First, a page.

How Experts Approach Catastrophic Structural and Building Failures
Nugent, William J., Defense Counsel Journal
Experienced technical experts will be able to meet and overcome many of the obstacles that may tend to impair their investigations
IN JUNE 1981, elevated walkways spanning the lobby of the Hyatt Hotel in Kansas City collapsed during a Friday evening social event, resulting in more than 100 fatalities.
In April 1987, a bridge carrying the New York State Thruway over the Schoharie Creek near Albany collapsed, sending 10 motorists to their deaths.
In October 1999, a glass window fell from the 29th floor of the CNA building in Chicago, killing a pedestrian on the street below.
Fortunately, catastrophic failures like these are rare. When they occur, the importance of obtaining the right technical experts to assist in the ensuing investigation should not be underestimated. Not only can experienced experts provide leadership for technical aspects of an investigation, their input can be quite useful when dealing with non-technical issues as well.
THE INITIAL CALL
When called to participate in the investigation of a catastrophic failure, the first impulse of an engineer who specializes in this type of work is to drop everything and head for the site. While immediate response is a necessary and an important part of a successful investigation, there are several items an experienced expert will consider before accepting the assignment.
First, it is important to check for potential conflicts. Failure to do so can lead to embarrassing or worse situations when a conflict is found after the assignment is accepted and work has begun. An experienced expert will ask: What is the building or structure that collapsed? Has my firm worked on it previously? Who are the involved parties? Have we worked for any of them before?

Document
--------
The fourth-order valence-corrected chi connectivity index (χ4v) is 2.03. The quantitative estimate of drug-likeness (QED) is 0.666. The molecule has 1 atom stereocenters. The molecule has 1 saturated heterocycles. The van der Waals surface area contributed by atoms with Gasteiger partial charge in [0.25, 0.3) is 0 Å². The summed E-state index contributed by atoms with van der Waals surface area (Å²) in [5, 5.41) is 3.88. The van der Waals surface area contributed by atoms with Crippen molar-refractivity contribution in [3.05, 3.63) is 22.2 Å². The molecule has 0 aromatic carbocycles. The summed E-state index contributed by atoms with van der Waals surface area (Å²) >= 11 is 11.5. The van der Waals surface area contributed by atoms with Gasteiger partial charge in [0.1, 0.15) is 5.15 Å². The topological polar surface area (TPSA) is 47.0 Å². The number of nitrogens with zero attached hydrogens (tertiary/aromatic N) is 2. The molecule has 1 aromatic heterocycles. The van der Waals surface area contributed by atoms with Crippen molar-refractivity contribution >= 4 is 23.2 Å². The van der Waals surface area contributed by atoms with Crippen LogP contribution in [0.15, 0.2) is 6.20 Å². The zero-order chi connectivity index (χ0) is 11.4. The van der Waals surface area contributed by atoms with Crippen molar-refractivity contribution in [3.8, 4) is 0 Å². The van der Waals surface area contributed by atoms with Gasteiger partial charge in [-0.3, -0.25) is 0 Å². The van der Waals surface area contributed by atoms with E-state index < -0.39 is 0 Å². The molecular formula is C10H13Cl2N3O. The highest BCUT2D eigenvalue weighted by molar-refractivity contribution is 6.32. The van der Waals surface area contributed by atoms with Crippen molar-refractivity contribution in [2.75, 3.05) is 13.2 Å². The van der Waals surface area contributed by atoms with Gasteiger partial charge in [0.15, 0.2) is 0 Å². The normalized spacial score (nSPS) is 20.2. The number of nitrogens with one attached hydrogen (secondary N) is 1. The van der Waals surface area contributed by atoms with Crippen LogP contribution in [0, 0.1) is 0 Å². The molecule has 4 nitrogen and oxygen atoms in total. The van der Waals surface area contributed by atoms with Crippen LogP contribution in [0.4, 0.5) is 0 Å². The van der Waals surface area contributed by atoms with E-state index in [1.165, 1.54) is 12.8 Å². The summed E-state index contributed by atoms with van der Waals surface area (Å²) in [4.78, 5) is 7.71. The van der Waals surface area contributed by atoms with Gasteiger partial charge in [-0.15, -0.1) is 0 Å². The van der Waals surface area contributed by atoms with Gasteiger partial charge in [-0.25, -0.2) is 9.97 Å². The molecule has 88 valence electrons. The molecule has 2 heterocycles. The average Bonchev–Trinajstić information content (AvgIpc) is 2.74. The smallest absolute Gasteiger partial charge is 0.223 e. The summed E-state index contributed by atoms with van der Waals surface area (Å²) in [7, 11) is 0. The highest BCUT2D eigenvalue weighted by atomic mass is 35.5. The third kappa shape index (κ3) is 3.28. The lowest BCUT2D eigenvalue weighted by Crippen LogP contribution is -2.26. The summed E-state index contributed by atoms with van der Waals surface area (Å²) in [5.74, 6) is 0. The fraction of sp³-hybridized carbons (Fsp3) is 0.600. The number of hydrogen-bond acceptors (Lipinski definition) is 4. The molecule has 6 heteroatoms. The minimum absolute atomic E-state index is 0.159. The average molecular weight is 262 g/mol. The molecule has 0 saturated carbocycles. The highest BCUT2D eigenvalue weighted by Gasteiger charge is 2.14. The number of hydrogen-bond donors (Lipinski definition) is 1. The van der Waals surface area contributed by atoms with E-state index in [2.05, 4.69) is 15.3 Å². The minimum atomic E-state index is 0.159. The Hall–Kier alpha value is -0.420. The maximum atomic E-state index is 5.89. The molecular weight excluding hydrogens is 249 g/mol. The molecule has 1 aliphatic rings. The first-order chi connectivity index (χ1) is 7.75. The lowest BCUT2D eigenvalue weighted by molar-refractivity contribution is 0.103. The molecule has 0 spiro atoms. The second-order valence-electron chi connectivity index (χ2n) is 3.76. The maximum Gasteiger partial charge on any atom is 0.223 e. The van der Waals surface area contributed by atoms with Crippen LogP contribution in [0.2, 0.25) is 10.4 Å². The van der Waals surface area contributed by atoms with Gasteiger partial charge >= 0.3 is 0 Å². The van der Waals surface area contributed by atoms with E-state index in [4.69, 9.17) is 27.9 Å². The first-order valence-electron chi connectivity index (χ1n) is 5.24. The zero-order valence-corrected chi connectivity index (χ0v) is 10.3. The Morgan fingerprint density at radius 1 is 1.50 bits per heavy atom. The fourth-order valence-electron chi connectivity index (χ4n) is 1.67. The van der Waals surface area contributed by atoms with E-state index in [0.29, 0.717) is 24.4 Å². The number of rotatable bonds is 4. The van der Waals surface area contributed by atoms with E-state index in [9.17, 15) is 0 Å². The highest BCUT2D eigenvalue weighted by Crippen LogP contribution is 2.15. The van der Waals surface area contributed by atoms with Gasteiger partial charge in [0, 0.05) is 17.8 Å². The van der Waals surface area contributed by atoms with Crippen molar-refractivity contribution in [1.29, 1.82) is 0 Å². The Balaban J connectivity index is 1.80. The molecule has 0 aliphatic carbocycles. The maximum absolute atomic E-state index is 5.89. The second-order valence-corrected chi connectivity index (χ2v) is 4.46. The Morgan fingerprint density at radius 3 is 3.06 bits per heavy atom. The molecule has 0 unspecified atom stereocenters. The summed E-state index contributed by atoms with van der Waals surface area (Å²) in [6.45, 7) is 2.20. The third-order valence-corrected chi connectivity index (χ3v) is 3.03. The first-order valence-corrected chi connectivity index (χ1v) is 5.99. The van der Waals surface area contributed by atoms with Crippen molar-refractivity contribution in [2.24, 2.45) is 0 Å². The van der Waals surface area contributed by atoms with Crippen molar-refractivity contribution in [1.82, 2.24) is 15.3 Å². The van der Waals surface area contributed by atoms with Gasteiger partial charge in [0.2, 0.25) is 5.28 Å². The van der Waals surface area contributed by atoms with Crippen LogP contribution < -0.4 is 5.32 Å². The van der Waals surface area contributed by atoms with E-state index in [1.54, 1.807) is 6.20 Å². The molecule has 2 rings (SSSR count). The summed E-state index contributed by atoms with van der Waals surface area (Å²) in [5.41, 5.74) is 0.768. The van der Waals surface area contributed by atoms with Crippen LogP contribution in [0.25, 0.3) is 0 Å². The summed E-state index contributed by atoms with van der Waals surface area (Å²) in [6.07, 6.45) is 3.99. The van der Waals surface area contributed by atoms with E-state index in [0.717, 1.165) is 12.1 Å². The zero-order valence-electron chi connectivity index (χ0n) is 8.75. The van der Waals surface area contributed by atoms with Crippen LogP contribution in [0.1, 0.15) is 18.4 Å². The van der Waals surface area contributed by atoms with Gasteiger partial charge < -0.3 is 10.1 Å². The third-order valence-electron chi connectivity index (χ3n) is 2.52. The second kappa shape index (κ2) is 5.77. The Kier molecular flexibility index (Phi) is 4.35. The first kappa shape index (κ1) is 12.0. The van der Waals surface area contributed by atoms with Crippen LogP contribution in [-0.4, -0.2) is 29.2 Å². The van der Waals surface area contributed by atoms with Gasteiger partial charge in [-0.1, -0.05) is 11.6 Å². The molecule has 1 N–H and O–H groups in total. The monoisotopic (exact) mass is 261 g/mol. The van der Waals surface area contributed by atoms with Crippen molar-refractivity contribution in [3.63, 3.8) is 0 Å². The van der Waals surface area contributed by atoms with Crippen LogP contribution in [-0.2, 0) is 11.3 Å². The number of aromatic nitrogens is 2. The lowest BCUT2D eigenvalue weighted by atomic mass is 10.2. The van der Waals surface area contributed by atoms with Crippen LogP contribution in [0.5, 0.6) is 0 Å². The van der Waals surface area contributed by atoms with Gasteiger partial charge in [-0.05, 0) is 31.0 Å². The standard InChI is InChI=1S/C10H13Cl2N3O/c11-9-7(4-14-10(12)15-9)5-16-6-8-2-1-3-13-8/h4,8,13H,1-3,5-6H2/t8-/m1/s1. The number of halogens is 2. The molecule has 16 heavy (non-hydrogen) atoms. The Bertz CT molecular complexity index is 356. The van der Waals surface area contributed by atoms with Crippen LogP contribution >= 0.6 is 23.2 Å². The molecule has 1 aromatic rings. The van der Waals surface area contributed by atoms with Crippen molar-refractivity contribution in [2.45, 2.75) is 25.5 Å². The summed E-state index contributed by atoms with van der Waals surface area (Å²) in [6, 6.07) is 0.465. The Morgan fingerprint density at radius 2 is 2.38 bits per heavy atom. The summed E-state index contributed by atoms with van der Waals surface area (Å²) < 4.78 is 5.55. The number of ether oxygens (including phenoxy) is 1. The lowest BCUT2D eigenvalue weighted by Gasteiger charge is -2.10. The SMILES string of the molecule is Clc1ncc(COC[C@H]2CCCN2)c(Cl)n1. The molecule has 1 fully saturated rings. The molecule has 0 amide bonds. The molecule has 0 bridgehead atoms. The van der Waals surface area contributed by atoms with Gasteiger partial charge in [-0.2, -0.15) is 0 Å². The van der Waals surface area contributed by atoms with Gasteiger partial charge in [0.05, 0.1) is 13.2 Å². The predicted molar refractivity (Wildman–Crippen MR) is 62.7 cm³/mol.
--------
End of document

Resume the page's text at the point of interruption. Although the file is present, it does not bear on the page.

Most firms maintain databases of current and past assignments that, by using today's technology, can be checked quickly for potential conflicts. It should be noted, however, that previous work on the structure or for one of the involved parties by experts or their firms does not necessarily create a conflict. Often the previous involvement is not directly related to the current situation, and parties are willing to provide waivers or otherwise agree that no conflict exists.
Before accepting the assignment, the expert should develop a clear understanding of who the client will be and what the caller sees as the expert's general scope of work. Given a choice, most experts would prefer to work for one of the major players in the incident. Experts also should beware of situations in which a less-than-scrupulous caller may be attempting to retain them for a nominal role to prevent them from later accepting an assignment from another party in the case.
To avoid misunderstandings, it is appropriate for experts and clients to agree in writing, usually in the form of a short letter, to a general scope of work, billing rates and terms before work begins. A more detailed contract and scope can be developed after the initial site visit.
Of course, experts should be aware that while they are assessing the desirability of accepting the assignment, the caller is attempting to assess whether the expert has the appropriate background, experience and skills to meet the client's needs. Experienced experts will have readily available information about similar past assignments and references that can assist in making the decision about offering the assignment. Because time is of the essence in most catastrophic situations, attorneys or others who often retain investigative experts should consider interviewing firms and individuals that specialize in this type of work prior to the time they are needed. Most experts are more than happy to meet with potential clients and present their qualifications, past experience and approach to projects.
The actions taken shortly after a catastrophic structural or building failure have a significant impact on the success of the investigation and in many instances the speed with which the building or other structure can be repaired and put back into service. …